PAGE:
2021 OWASP Top Ten Lightboard Series
What is the OWASP Top Ten and how is the list compiled? Well, John Wagnon created a new 2021 Lightboard Series to answer just that! He starts with an explanation of the OWASP Top Ten and how the list is made and then does a separate video for each of the Top Ten! Watch the Playlist below! #OWASPTOP10
Here's the list for 2021:
A1. Broken Access Control - Coming in at number one and moving up from the fifth position from the 2017 list, 94% of tested applications were shown to have some form of broken access control. Notable Common Weakness Enumerations (CWEs) included are CWE-200: Exposure of Sensitive Information to an Unauthorized Actor, CWE-201: Exposure of Sensitive Information Through Sent Data, and CWE-352: Cross-Site Request Forgery.
A2. Cryptographic Failures - Shifting up one position from the 2017 list to Number 2 is Cryptographic Failures. This was previously known as "Sensitive Data Exposure" which is more of a broad symptom rather than a root cause, and the focus is on failures related to cryptography (or lack thereof). This can often lead to exposure of sensitive data. Notable Common Weakness Enumerations (CWEs) included are CWE-259: Use of Hard-coded Password, CWE-327: Broken or Risky Crypto Algorithm, and CWE-331 Insufficient Entropy.
A3. Injection - Injection attacks move down from the #1 spot on the 2017 list to the #3 spot on the 2021 list. Injection attacks refer to a broad class of attack vectors (not just SQL). In an injection attack, an attacker sends untrusted input to an application. This input gets processed by an interpreter as part of a command or query. In turn, this alters the execution of that program. Injections are among the oldest and most dangerous attacks aimed at web applications. They can lead to data theft, data loss, loss of data integrity, denial of service, as well as full system compromise.
A4. Insecure Design - Insecure design is a broad category representing different weaknesses, expressed as “missing or ineffective control design.” Insecure design is not the source for all other Top 10 risk categories. There is a difference between insecure design and insecure implementation. We differentiate between design flaws and implementation defects for a reason, they have different root causes and remediation. A secure design can still have implementation defects leading to vulnerabilities that may be exploited. An insecure design cannot be fixed by a perfect implementation as by definition, needed security controls were never created to defend against specific attacks.
A5. Security Misconfiguration - Security Misconfiguration happens when you fail to implement all the security controls for a server or web application, or implement the security controls, but with errors. This security risk moves up from the #6 spot on the 2017 list. John explains the importance of proper security configuration and gives some examples of what to do and what to avoid.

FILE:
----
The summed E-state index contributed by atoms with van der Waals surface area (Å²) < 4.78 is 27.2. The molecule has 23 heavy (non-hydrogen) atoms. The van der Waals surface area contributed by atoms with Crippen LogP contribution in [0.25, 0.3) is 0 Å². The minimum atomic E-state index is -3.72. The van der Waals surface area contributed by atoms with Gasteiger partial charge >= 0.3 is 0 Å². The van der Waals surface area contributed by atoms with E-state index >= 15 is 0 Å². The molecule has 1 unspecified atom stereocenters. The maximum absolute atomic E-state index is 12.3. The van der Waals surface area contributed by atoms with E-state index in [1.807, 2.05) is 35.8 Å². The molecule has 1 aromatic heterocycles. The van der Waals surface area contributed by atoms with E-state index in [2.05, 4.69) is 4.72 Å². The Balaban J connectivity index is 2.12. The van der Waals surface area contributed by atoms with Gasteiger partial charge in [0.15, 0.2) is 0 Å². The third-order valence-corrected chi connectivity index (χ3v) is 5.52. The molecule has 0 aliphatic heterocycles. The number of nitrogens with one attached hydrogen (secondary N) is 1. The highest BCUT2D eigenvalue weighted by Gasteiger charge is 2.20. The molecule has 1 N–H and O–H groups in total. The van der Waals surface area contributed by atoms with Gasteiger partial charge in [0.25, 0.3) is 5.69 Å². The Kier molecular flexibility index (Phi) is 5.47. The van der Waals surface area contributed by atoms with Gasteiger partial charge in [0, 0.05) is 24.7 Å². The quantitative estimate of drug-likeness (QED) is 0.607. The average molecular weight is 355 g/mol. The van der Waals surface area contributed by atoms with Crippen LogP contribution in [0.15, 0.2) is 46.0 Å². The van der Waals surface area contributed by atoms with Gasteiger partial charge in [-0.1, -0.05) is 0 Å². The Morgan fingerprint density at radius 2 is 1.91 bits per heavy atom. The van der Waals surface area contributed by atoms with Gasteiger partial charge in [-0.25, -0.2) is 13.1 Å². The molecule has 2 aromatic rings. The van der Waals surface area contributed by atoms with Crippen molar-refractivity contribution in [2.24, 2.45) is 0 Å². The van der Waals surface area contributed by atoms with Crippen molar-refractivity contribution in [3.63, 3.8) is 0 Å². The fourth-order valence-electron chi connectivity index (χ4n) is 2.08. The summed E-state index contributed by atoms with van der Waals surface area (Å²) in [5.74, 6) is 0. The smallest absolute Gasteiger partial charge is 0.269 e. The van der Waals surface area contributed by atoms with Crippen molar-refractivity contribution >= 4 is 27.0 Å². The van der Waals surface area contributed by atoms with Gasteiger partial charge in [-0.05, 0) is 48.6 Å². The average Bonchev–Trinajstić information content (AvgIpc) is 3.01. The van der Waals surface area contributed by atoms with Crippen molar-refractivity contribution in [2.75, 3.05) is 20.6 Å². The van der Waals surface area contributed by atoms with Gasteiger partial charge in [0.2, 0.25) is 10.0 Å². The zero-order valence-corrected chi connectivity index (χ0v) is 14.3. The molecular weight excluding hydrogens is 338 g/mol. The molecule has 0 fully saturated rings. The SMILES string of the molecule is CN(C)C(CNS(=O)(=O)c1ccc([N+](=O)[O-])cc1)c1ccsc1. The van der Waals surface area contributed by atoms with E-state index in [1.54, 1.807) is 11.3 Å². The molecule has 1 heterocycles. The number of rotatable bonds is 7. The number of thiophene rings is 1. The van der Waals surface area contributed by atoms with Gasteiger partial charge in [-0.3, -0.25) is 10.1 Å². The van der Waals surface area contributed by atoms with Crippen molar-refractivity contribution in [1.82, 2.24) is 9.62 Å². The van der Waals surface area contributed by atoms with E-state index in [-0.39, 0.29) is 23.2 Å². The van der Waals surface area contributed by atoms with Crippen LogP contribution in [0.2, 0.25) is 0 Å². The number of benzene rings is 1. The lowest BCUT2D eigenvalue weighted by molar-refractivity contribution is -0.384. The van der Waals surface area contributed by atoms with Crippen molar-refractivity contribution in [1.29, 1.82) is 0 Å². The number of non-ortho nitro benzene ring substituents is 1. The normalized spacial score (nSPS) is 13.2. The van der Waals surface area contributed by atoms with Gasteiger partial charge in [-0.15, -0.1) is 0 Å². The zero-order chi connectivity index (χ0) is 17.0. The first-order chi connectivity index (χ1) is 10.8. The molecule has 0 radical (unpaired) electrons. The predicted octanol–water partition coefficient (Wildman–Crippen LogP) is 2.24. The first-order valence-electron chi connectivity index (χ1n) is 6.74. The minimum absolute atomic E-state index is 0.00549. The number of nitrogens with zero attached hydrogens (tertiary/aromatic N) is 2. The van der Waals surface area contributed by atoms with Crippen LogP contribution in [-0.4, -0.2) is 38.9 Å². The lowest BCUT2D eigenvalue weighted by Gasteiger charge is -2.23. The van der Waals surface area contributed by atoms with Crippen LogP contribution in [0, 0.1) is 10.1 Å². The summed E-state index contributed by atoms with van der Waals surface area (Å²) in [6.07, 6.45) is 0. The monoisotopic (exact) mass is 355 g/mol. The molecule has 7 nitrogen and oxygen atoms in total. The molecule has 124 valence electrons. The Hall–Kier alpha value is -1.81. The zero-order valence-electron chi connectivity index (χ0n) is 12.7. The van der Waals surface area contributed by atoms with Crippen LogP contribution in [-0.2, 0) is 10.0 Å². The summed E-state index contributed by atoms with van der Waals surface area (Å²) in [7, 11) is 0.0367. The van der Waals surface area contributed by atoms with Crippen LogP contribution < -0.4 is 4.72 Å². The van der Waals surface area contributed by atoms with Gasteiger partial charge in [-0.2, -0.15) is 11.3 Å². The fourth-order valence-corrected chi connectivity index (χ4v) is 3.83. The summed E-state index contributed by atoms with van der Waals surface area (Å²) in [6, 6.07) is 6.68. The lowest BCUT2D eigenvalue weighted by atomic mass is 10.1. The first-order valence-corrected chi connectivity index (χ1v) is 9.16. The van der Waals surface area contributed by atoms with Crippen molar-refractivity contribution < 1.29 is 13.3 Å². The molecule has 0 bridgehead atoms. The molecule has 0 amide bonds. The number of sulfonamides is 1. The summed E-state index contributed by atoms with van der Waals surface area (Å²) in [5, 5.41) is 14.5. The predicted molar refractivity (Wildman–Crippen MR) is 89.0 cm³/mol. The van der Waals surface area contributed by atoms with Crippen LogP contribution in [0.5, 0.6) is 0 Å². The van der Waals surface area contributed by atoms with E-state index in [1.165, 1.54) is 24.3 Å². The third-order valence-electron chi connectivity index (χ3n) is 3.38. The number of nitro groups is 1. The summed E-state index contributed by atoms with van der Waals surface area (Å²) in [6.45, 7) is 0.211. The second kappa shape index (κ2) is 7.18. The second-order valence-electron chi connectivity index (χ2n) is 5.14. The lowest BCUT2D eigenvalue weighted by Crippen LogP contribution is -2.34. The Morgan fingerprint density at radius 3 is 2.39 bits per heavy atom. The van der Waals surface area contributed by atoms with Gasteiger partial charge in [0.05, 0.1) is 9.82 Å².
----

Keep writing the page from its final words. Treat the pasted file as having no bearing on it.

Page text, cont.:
A6. Vulnerable and Outdated Components - This risk was #9 on the 2017 OWASP Top Ten list but moves up to #7 on the 2021 list. This was a very highly scored risk on the Top 10 community survey but it also had enough data to make the Top 10 even without the survey score. Vulnerable Components are a known issue that we struggle to test, but they can cause a wide variety of problems for applications.
A7. Identification and Authentication Failures - Previously known as Broken Authentication, this category slid down from the second position in the 2017 list. Confirmation of the user's identity, authentication, and session management is critical to protect against authentication-related attacks.
A8. Software and Data Integrity Failures - A new category for 2021, this risk focuses on making assumptions related to software updates, critical data, and CI/CD pipelines without verifying integrity. Software and data integrity failures relate to code and infrastructure that does not protect against integrity violations. An example of this is where an application relies upon plugins, libraries, or modules from untrusted sources, repositories, and content delivery networks (CDNs). An insecure CI/CD pipeline can introduce the potential for unauthorized access, malicious code, or system compromise. Lastly, many applications now include auto-update functionality, where updates are downloaded without sufficient integrity verification and applied to the previously trusted application. Attackers could potentially upload their own updates to be distributed and run on all installations. Another example is where objects or data are encoded or serialized into a structure that an attacker can see and modify is vulnerable to insecure deserialization.
A9. Security Logging and Monitoring Failures - Returning to the OWASP Top 10 (and up to #9 from #10 in the 2017 list), this category is to help detect, escalate, and respond to active breaches. Without logging and monitoring, breaches cannot be detected. Many organizations don't log application activities properly, and even when they do, they don't monitor those logs to see what happened (or what is currently happening).
A10. Server Side Request Forgery (SSRF) - SSRF flaws occur whenever a web application is fetching a remote resource without validating the user-supplied URL. It allows an attacker to coerce the application to send a crafted request to an unexpected destination, even when protected by a firewall, VPN, or another type of network access control list (ACL). As modern web applications provide end-users with convenient features, fetching a URL becomes a common scenario. As a result, the incidence of SSRF is increasing. Also, the severity of SSRF is becoming higher due to cloud services and the complexity of architectures.